The Navigatio was probably written earlier than the Vita, perhaps in the second half of the eighth century.
Any attempt to reconstruct the details of the life of the real Brendan or to understand the nature of the Brendan legend has to be based principally on the Irish annals and genealogies and on the various versions of the Vita Brendani.
He was born among the Altraige, a tribe originally centred around Tralee Bay, to parents called Finnlug and Cara.
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He was baptised at Tubrid, near Ardfert by Saint Erc, and was originally to be called "Mobhí" but signs and portents attending his birth and baptism led to him being christened 'Broen-finn' or 'fair-drop'.
For five years he was educated under Saint Ita, "the Brigid of Munster".
When he was six he was sent to Saint Jarlath's monastery school at Tuam to further his education.
Brendan is one of the "Twelve Apostles of Ireland", one of those said to have been tutored by the great teacher, Finnian of Clonard. Brendan’s first voyage took him to the Arran Islands, where he founded a monastery.
He also visited Hinba (Argyll), an island off Scotland where he is said to have met Columcille (Columba).
On the same voyage he traveled to Wales, and finally to Brittany, on the northern coast of France.
Between the years 512 and 530 Brendan built monastic cells at Ardfert, and, at the foot of Mount Brandon, Shanakeel— Seana Cill, usually translated as "the old church".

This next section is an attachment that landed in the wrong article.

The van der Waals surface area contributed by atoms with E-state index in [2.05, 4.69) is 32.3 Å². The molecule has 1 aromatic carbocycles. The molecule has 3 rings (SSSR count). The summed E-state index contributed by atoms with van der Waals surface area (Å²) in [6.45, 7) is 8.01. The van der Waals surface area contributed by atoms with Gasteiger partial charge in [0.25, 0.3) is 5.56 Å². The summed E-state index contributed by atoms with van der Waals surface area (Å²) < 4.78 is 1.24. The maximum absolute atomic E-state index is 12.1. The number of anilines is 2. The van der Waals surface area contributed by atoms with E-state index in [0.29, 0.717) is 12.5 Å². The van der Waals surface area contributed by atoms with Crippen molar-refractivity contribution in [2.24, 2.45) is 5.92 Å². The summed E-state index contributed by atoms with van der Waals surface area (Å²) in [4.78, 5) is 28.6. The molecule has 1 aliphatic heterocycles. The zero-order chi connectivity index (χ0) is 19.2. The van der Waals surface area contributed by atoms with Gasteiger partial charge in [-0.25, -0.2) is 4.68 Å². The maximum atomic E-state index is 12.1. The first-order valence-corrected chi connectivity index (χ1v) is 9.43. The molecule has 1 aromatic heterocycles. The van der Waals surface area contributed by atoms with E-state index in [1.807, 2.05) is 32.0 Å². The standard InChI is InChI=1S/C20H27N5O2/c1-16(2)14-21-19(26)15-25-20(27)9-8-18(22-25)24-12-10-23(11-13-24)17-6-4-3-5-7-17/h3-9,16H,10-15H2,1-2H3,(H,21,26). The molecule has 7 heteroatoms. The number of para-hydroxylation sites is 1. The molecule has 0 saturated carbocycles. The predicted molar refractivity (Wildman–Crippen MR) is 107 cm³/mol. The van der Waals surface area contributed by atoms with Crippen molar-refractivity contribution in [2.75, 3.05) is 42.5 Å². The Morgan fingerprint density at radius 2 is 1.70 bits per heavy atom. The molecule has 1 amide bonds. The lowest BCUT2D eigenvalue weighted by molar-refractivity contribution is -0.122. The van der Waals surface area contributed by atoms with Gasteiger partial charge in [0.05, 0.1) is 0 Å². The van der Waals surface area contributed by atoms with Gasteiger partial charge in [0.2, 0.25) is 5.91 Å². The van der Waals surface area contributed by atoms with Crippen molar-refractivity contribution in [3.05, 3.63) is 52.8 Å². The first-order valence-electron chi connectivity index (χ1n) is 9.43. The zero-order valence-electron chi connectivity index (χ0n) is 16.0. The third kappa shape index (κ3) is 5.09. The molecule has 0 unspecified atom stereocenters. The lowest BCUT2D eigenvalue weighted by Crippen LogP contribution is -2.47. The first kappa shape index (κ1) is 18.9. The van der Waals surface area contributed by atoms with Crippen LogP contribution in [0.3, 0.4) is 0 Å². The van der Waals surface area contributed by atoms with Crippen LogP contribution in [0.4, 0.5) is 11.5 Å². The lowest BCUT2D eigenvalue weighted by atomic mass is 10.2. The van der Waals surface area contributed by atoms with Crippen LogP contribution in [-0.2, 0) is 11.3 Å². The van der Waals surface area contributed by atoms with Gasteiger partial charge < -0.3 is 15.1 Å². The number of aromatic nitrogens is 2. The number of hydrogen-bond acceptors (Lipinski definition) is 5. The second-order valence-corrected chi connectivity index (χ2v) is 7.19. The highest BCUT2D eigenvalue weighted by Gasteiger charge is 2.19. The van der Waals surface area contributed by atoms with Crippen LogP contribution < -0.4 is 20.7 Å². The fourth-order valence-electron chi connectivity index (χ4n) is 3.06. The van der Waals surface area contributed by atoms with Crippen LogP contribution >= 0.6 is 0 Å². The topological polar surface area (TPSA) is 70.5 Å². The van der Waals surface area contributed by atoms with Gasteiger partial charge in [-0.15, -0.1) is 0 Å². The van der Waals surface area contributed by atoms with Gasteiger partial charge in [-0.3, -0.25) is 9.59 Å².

From here he is supposed to have set out on his famous seven-year voyage for Paradise. Brendan is chiefly renowned for his legendary journey to the Isle of the Blessed as described in the ninth century Voyage of St Brendan the Navigator.
), also referred to as Brendan moccu Altae, called "the Navigator", "the Voyager", "the Anchorite", or "the Bold", is one of the early Irish monastic saints.
He is chiefly renowned for his legendary quest to the "Isle of the Blessed," also called Saint Brendan's Island.
The Voyage of Saint Brendan could be called an immram (Irish navigational story). There is very little secure information concerning Brendan's life, although at least the approximate dates of his birth and death, and accounts of some events in his life, are found in the Irish annals and genealogies.